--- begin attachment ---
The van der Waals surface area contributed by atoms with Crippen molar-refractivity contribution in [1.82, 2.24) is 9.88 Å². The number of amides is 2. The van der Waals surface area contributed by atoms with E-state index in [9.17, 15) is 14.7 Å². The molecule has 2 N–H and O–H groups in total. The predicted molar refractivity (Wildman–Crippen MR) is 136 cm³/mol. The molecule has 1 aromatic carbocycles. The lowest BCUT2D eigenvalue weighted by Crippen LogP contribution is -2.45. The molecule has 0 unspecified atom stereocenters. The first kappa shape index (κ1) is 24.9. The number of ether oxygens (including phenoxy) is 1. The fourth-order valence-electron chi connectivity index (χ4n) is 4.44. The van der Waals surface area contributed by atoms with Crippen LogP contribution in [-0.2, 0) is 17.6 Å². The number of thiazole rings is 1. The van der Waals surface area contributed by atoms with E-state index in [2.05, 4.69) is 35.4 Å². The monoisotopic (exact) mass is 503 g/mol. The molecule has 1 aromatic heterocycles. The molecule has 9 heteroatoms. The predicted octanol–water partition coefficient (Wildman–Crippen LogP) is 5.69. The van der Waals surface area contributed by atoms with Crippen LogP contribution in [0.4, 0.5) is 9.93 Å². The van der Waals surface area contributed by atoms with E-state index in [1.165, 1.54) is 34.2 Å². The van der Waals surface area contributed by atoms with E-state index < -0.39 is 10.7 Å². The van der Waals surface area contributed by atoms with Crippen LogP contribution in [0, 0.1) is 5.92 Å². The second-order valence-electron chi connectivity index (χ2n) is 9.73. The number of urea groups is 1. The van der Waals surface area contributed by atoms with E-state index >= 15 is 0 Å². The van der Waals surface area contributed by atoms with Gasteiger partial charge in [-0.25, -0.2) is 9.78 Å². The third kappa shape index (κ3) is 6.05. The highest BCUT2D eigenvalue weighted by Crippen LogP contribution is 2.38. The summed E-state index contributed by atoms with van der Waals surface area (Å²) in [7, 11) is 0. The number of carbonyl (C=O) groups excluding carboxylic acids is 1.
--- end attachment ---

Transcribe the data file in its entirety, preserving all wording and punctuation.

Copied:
The van der Waals surface area contributed by atoms with Crippen molar-refractivity contribution in [1.82, 2.24) is 9.88 Å². The number of amides is 2. The van der Waals surface area contributed by atoms with E-state index in [9.17, 15) is 14.7 Å². The molecule has 2 N–H and O–H groups in total. The predicted molar refractivity (Wildman–Crippen MR) is 136 cm³/mol. The molecule has 1 aromatic carbocycles. The lowest BCUT2D eigenvalue weighted by Crippen LogP contribution is -2.45. The molecule has 0 unspecified atom stereocenters. The first kappa shape index (κ1) is 24.9. The number of ether oxygens (including phenoxy) is 1. The fourth-order valence-electron chi connectivity index (χ4n) is 4.44. The van der Waals surface area contributed by atoms with Crippen LogP contribution in [-0.2, 0) is 17.6 Å². The number of thiazole rings is 1. The van der Waals surface area contributed by atoms with E-state index in [2.05, 4.69) is 35.4 Å². The monoisotopic (exact) mass is 503 g/mol. The molecule has 1 aromatic heterocycles. The molecule has 9 heteroatoms. The predicted octanol–water partition coefficient (Wildman–Crippen LogP) is 5.69. The van der Waals surface area contributed by atoms with Crippen LogP contribution in [0.4, 0.5) is 9.93 Å². The van der Waals surface area contributed by atoms with E-state index in [1.165, 1.54) is 34.2 Å². The van der Waals surface area contributed by atoms with E-state index < -0.39 is 10.7 Å². The van der Waals surface area contributed by atoms with Crippen LogP contribution in [0, 0.1) is 5.92 Å². The second-order valence-electron chi connectivity index (χ2n) is 9.73. The number of urea groups is 1. The van der Waals surface area contributed by atoms with E-state index >= 15 is 0 Å². The van der Waals surface area contributed by atoms with Gasteiger partial charge in [-0.25, -0.2) is 9.78 Å². The third kappa shape index (κ3) is 6.05. The highest BCUT2D eigenvalue weighted by Crippen LogP contribution is 2.38. The summed E-state index contributed by atoms with van der Waals surface area (Å²) in [7, 11) is 0. The number of carbonyl (C=O) groups excluding carboxylic acids is 1.